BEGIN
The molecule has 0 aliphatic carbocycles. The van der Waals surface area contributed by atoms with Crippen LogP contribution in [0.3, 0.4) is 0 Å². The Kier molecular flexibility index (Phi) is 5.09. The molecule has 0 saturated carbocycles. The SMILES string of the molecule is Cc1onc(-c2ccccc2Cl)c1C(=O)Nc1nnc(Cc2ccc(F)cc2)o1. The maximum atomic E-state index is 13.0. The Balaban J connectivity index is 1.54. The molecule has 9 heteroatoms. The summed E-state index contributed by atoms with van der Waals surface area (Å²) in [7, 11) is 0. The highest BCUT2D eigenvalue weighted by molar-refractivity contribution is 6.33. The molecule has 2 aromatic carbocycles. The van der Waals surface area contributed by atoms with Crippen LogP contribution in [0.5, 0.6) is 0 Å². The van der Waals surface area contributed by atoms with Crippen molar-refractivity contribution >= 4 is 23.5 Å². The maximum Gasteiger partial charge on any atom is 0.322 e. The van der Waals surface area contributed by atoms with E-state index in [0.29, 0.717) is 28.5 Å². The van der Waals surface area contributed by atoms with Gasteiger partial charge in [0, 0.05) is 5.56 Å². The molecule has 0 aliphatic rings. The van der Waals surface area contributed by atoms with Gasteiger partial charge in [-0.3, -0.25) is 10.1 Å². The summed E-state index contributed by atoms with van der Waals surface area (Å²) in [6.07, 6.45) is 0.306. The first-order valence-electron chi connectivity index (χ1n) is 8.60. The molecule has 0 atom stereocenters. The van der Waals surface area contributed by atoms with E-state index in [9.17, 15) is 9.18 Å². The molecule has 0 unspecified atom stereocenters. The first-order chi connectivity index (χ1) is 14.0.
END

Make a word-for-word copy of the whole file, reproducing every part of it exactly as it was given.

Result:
The molecule has 0 aliphatic carbocycles. The van der Waals surface area contributed by atoms with Crippen LogP contribution in [0.3, 0.4) is 0 Å². The Kier molecular flexibility index (Phi) is 5.09. The molecule has 0 saturated carbocycles. The SMILES string of the molecule is Cc1onc(-c2ccccc2Cl)c1C(=O)Nc1nnc(Cc2ccc(F)cc2)o1. The maximum atomic E-state index is 13.0. The Balaban J connectivity index is 1.54. The molecule has 9 heteroatoms. The summed E-state index contributed by atoms with van der Waals surface area (Å²) in [7, 11) is 0. The highest BCUT2D eigenvalue weighted by molar-refractivity contribution is 6.33. The molecule has 2 aromatic carbocycles. The van der Waals surface area contributed by atoms with Crippen LogP contribution in [0.5, 0.6) is 0 Å². The van der Waals surface area contributed by atoms with Crippen molar-refractivity contribution >= 4 is 23.5 Å². The maximum Gasteiger partial charge on any atom is 0.322 e. The van der Waals surface area contributed by atoms with E-state index in [0.29, 0.717) is 28.5 Å². The van der Waals surface area contributed by atoms with Gasteiger partial charge in [0, 0.05) is 5.56 Å². The molecule has 0 aliphatic rings. The van der Waals surface area contributed by atoms with Gasteiger partial charge in [-0.3, -0.25) is 10.1 Å². The summed E-state index contributed by atoms with van der Waals surface area (Å²) in [6.07, 6.45) is 0.306. The first-order valence-electron chi connectivity index (χ1n) is 8.60. The molecule has 0 atom stereocenters. The van der Waals surface area contributed by atoms with E-state index in [9.17, 15) is 9.18 Å². The molecule has 0 unspecified atom stereocenters. The first-order chi connectivity index (χ1) is 14.0.